If you’ve been around my blog or my social media for long, you know that I am a huge fan of a group of authors known as the Phoenix Fiction Writers. They’re a collection of indie speculative fiction authors, first started by E.B. Dawson, who help to support each other’s work throughout the writing process and beyond. They’re an absolutely amazing group of people, and I’m super privileged to have had the opportunity to interact with several of them personally, to varying degrees. I highly encourage you to check out both the PFW website and each of their individual websites and their books.
Anyway, PFW’s third anniversary is coming up on the 20th, and I figured an interview would be a great way to help introduce them to those of you who are unfamiliar, or just deepen your appreciation for them (and maybe encourage you to buy their books ;) ) if you’ve heard of them before. I wasn’t able to get answers from quite everybody, unfortunately, but I did get to hear from E.B. (Beth) Dawson, J.E. (Jill) Purrazzi, Kyle Robert Shultz, Hannah Heath, Beth(any) Wangler, and Nate Philbrick. So, without further ado, the interview!
What sparked the idea for the Phoenix Fiction Writers (no pun intended)?
BETH: I was in my first year as an indie author and already realizing the importance of networking when I read an article about a marketing collective of female authors who came together to pool their audiences. It made so much sense to me. But it took six months for me to go from a place of “I would love to be a part of something like that someday” to “I’m going to make this happen myself.”
But even after reading about the idea, I don’t think I would have ever moved forward if it weren’t for the amazing authors themselves. I respect and admire the authors I work with so much. I wanted them to be part of my team, and frankly, I wanted to get them on my team before they committed to anyone else’s team. ;)
That’s awesome! You’ve definitely managed to snatch up a great team. ^-^ How was the phoenix chosen as the PFW namesake and mascot?
BETH: When brainstorming a name for this collective, the options were surprisingly limited. I only had two options I really liked. One was a genre neutral name, which honestly would never have worked. The other was the Phoenix Fiction Writers. I figured a mythical creature would represent the speculative fiction genre well and spark people’s imagination. Plus it’s fun. But most importantly, I have always loved the symbolism of redemption and rebirth behind the phoenix mythos. I believe stories can be transformative.
Absolutely. Stories have such amazing power. What sorts of things does the collective collaborate on?
BETH: Every year we put out an anthology of short stories. Several of us are currently collaborating on a novel and we hope to have more projects like that in the future. But we often give input on each other’s projects including covers, blurbs, manuscripts, and almost anything else you could imagine.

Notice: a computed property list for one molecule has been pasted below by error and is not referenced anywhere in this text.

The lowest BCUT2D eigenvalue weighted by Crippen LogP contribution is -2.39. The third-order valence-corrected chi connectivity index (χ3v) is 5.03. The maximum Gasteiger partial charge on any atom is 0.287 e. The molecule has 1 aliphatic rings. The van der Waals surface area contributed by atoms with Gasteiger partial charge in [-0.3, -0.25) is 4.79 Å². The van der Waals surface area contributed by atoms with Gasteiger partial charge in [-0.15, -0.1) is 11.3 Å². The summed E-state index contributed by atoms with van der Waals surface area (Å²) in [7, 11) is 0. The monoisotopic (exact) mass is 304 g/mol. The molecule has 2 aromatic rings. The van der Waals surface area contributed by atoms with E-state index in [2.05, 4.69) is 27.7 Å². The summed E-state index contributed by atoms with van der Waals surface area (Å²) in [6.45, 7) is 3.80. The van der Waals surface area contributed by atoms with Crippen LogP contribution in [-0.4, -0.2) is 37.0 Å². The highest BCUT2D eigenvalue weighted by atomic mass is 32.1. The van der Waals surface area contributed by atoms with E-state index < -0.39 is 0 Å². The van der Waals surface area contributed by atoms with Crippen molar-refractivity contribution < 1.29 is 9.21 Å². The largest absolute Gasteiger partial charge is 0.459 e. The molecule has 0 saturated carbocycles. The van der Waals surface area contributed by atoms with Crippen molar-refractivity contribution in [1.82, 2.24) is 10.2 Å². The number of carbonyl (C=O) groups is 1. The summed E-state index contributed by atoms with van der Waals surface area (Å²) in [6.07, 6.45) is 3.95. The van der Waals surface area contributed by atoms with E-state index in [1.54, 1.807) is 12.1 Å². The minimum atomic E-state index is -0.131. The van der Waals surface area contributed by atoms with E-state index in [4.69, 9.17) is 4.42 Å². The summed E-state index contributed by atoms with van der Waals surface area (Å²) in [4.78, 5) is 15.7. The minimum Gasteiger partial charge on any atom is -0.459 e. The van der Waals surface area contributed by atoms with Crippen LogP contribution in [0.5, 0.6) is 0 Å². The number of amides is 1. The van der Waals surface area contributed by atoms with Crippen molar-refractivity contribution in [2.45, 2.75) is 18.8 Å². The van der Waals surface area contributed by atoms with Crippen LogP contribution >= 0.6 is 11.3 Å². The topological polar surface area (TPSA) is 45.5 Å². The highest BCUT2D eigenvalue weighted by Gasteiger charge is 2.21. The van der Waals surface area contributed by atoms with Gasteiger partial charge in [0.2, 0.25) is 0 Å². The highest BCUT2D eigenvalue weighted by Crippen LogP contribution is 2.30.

Having a dedicated group of authors as a support system and built-in critique partners sounds amazing. And the PFW anthology is something I look forward to every year! Do any of you have a favorite PFW anthology?
KYLE: Probably Antiheroes, though Of Myth and Monster is a very close second.
JILL: My story in Of Myth and Monster is my personal favorite, but Strange Waters is probably my favorite to date.
BETHANY: I love each one more than the last. At the moment, that means Of Myth and Monster is my favorite.
HANNAH: That’s so hard to answer because they each hold a special place in my heart. However, I love any and all water-based stories so I’ll have to go with Strange Waters.
BETH DAWSON: Strange Waters is my favorite so far, but I have to say…without giving anything away, our 2021 anthology is shaping up to be my favorite.
Of Myth and Monster is my personal favorite (psst, readers, go check it out ;D), but now you have me even more excited for next year’s anthology!
How has being part of PFW strengthened your individual writing processes?
JILL: Writing sprints with fellow PFW authors have kept me writing when I probably would have hit a slump well before now and not recovered. And the tips and tricks, conversations about writing and marketing, and help with critiques and editing have been a life saver.
BETH DAWSON: Every single author is different and getting a front row seat to their creative processes, struggles, and victories has been a game changer. I have learned to take bold risks and to have grace on myself when things aren’t adding up. I have learned more discipline. I have been inspired beyond what I thought I was capable of.
KYLE: The support and encouragement of friends definitely helps my productivity.
HANNAH: Being able to bounce ideas around with fellow PFW authors has been incredibly helpful. I always learn some new way to improve my process. The writing sprints are also great! In the past I’ve found sprints stressful, but doing them with PFW authors is both helpful and fun.